Cypress Creek Renewables is moving a 10 MW-AC, 14 MW-DC, single axis tracker solar power plant through the processes in Columbia, Missouri. On Thursday, August 23 local government held a public meeting on the 94 acre plot (Meeting Agenda PDF), 70 of which will be ‘disturbed’ and 57 of which will be the ‘preliminary solar area.’ In the end, the project was allowed to move forward – though opinions differ on whether they should have.
The project will have approximately 440,000 modules, with the electricity being sold to Columbia Water & Light at $44.81/MWh in a 30 year contract. Water and Light is also planning to build a $1.4 million extension from its Rebel Hill substation to the “Truman Solar” project. The solar facility is scheduled to be operational by April 1, 2019.
Extracted from the city’s official Locator Map (PDF):
In the above noted Meeting Agenda (PDF), were a list of Public Comments (PDF) put forth by neighboring landowner Tim Wait. They were the most elucidating of the stresses potentially put on those around them by solar power development, and how developers work to alleviate these challenges. Among the specific issues noted by Waid (but not all of his comments) –
- Issue 1: Impervious Surface of Solar Farm and Catchment Technologies under each Solar Panel
- Issue 2: Storm Water Runoff of Solar Farm into neighboring parcel
- Issue 3: Landscaping Needs to be designed into the Solar Farm perimeter
The public comment document did list responses from Cypress Creek and local municipalities. More important though were the additional development engineering documents included – starting with the PD Plan, dated 8/17/18 (PDF).
In particular focus for this article, as neighbor Waid noted it was the greatest of his stresses, were the protection of the “significant trees”, neighboring land, the nearby Missouri river, through proper water runoff management.
The below image extracted from the PD Plan, on page Z 3.0 – which is 3 of 6 in the PDF. It’s a drawing of a chunk of solar panels and how the design moves around the “significant trees”. Note the below image matches the tree map further down.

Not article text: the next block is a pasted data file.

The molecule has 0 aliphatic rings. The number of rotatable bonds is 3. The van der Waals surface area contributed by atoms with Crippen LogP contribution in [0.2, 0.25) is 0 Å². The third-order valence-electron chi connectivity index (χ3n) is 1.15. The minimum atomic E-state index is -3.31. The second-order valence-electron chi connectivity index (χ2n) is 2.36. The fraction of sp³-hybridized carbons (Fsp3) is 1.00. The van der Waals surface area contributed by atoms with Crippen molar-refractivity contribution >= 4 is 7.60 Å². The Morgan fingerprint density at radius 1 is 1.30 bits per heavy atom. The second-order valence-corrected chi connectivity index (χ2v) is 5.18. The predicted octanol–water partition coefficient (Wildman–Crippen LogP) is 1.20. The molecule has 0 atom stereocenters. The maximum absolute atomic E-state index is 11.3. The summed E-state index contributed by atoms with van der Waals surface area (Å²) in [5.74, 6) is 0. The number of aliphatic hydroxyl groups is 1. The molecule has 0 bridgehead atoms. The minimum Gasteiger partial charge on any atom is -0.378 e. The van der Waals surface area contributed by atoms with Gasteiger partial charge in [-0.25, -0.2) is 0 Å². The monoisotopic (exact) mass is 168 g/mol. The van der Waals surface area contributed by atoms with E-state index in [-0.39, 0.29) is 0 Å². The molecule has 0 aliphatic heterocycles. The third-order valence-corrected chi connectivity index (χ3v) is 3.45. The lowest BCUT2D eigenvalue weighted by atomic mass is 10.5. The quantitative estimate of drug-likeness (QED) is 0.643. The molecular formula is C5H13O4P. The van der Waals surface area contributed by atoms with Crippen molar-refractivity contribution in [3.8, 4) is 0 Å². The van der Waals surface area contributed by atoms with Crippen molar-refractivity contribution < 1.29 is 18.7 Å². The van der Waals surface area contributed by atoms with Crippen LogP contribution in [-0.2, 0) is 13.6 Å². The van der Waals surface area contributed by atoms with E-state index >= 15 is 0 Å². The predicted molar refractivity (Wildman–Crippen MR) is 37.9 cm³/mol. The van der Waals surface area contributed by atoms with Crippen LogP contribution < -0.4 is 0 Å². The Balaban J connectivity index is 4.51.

In a separate document, the Tree Preservation Appendix (PDF), we see a literal list of significant trees within the Tree Preservation area. The trees are catalogued by image, height, and species – and placed on a very well measured topographic map.
Other documents within the multiple packages specify requirements for security fencing, fencing designs, setbacks from heavily preserved areas, setbacks from the main street, etc.
In other sites the company has taken to designing pollinator friendly vegetation along with the solar.
As solar power has expanded, and the amounts of land it takes up are becoming more considerable in the minds of the populace – the quality of the work surrounding these large scale plants must continually increase. It won’t be enough in the future to simply say that solar offsets pollution – holistic integration is a must. Prior projects that we’ve covered have shown other innovative ways of showing how their work will affect those around them – such as sPower’s ‘worse case pile-driving noise scenario’ analysis in Virginia.
Edit – The project was initially listed as 140 MW, but is actually a 140 acre piece of land.
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Seems like somebody didn’t do their homework on this article … kind of hard to build a 140 MW solar facility with only 44,000 panels on less than 94 acres! The project is only 10 MW in size per the County’s documents.
I saw that 10MW notation as well while doing the research for it this morning, and that might have been true a long time ago in an original proposal, but all of the current design work that was submitted at the public meeting agenda this past Thursday definitely points to 140 megawatt plant.
Good catch! On average it takes about 2.5 acres per 1 MW capacity. So 94 acres would support about 38 MW capacity. 10 MW capacity maybe takes 25 to 30 acres with landscaping screening, tree retention and rainwater runoff collection. (Panels don’t really cover the ground since they’re elevated and water can drain underneath them)
Also 44,000 panels at 230W each comes to about 10 MW capacity.
Could 140 MW be the expected annual production? Maybe planning an expansion? My best guess is that in a year this 10MW capacity array will produce about 17,500 – 18,000 MWh of electricity. Guessing 20% capacity factor in Missouri?
So I think you’re right, the 140 value is not AC, but acres.
Thanks for the response, John … now that I look into further I note that it is not a county but a city that approved the permit. Could be the 10 MW is only the part under the city’s jurisdiction and the balance of the project has been or will be permitted separately. Still kind of confusing with the numbers not adding up though.
Isn’t there someone on the Building Department that you could call and ask?
Besides, only partially ‘impervious’. Perhaps they could recycle some of the fallen water for cleaning the panels..
Its a 10 MW AC project and 14 MW DC. I think that the numbers reported int he first version of this article were incorrect. I work for CCR and know that I would have heard about a 140 MW project in Missouri!
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